6 tip for coping with seasonal depression
By Justin Marsh, CEO of Arthur Andrew Medical
The weather in Arizona is finally cool and the holidays are behind us. While some of us may be excited about a fresh start, others may be experiencing a sense of loss or emptiness as we look back on the holidays and forward to the start off another year. Why do we feel this way when a new year means a clean slate? Seasonal affective disorder (SAD) is a type of depression that usually creeps in during the fall and winter months. So, you are not alone—SAD affects an estimated 10 million Americans. The exact cause isn’t known, but it’s believed that shorter days with fewer hours of sunlight may play a role.
If you’re struggling with SAD, you may experience loss of interest in things you once enjoyed, feelings of hopelessness, low energy levels, irritability, social withdrawal and a change in appetite and sleeping habits. Below are six tips to help combat seasonal affective disorder.
Supplement with vitamin D. During wintertime, the sun isn’t out as much and we tend to spend more time indoors, causing a deficiency in one of the most vital nutrients, vitamin D. Not only is vitamin D essential for strong bones and a healthy immune system, but it has also been shown to support mental health. Taking a vitamin D supplement daily can help boost your mood.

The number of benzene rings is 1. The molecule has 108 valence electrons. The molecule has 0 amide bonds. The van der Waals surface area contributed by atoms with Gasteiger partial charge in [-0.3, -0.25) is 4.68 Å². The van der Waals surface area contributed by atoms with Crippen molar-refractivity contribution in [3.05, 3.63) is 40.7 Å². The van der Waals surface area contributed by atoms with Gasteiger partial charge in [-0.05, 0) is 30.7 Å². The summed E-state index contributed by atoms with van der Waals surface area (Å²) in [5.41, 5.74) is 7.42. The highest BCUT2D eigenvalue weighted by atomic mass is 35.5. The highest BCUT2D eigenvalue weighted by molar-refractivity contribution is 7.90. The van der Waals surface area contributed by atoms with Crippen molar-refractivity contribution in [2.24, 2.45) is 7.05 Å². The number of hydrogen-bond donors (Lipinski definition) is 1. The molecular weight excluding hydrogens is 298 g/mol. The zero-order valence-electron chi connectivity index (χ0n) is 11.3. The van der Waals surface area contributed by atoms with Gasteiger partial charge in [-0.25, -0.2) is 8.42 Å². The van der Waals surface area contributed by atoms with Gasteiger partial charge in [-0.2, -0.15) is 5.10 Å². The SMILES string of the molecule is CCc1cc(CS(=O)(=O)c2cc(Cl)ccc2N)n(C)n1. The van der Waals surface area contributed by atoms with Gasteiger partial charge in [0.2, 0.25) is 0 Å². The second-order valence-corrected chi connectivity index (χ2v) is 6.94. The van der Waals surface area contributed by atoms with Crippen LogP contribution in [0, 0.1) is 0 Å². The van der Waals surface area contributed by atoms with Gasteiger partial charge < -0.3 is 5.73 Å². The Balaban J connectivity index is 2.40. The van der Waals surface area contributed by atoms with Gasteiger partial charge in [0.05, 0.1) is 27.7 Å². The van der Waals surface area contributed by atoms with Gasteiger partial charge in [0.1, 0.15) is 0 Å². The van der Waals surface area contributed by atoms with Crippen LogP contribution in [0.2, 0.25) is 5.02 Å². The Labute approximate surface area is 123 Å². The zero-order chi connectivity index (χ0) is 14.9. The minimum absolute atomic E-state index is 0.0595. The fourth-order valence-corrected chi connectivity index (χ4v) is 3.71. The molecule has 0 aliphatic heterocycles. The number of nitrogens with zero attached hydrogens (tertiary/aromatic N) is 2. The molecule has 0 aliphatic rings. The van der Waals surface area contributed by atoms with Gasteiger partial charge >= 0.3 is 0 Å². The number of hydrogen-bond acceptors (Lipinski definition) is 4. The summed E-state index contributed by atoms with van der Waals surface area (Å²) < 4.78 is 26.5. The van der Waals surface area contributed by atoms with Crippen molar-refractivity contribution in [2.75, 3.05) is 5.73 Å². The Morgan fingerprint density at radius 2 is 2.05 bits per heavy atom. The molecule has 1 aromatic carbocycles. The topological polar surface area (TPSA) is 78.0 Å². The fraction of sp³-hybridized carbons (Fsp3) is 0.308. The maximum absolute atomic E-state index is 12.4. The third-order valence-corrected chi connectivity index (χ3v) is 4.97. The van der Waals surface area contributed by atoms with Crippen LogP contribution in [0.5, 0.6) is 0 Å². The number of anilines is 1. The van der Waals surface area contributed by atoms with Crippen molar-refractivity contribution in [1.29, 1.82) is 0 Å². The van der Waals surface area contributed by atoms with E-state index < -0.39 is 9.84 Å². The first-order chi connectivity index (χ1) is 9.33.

Get more light. One easy way to address the lack of sunlight is to simply open your windows and sit near them while you work or relax throughout the day. Even repainting a room in a dark color to a brighter one can help. Light therapy is another common treatment used to address SAD, in which you are exposed to a special bright light box that mimics the effects of sunshine.
Socialize. If you’re battling SAD, it is very common to want to isolate yourself, and the ongoing pandemic has made it even more difficult to connect with others. But interaction with your friends and family is one of the best ways to fight seasonal depression. Making plans to get together safely and staying in touch via calls, texts or Facetime will cheer you up and keep you engaged.
Maintain a routine. It can be very tempting to spend all day in bed when you’re depressed, but you’ll be surprised how much better you feel when you stick to a schedule. Wake up and go to bed at the same time each day to create a healthy sleep pattern. Set aside time to exercise; it can be as simple as a morning yoga routine or an evening walk. Moving your body will release feel-good endorphins so make it a habit to do so daily. Eat nourishing, well-balanced meals at regular intervals throughout the day to help you avoid overindulging late at night.
Focus on self-care. Go easy on yourself and know that this feeling won’t last forever. In the meantime, allow yourself time to relax. Limit your social media consumption and give yourself a break from the negative news headlines. Enjoy low effort, calming activities like journaling, reading or taking a bath instead.
Get professional help. If you have been experiencing the symptoms of SAD for more than a few weeks, and it’s interfering with your day-to-day life, see a doctor or psychologist to get help. Antidepressants and talk therapy are very effective treatments that can help you manage and overcome depression.
As the weather gets colder and the days get shorter, many of us may face seasonal affective disorder. Try practicing these tips to get back to appreciating life and spending time with your loved ones.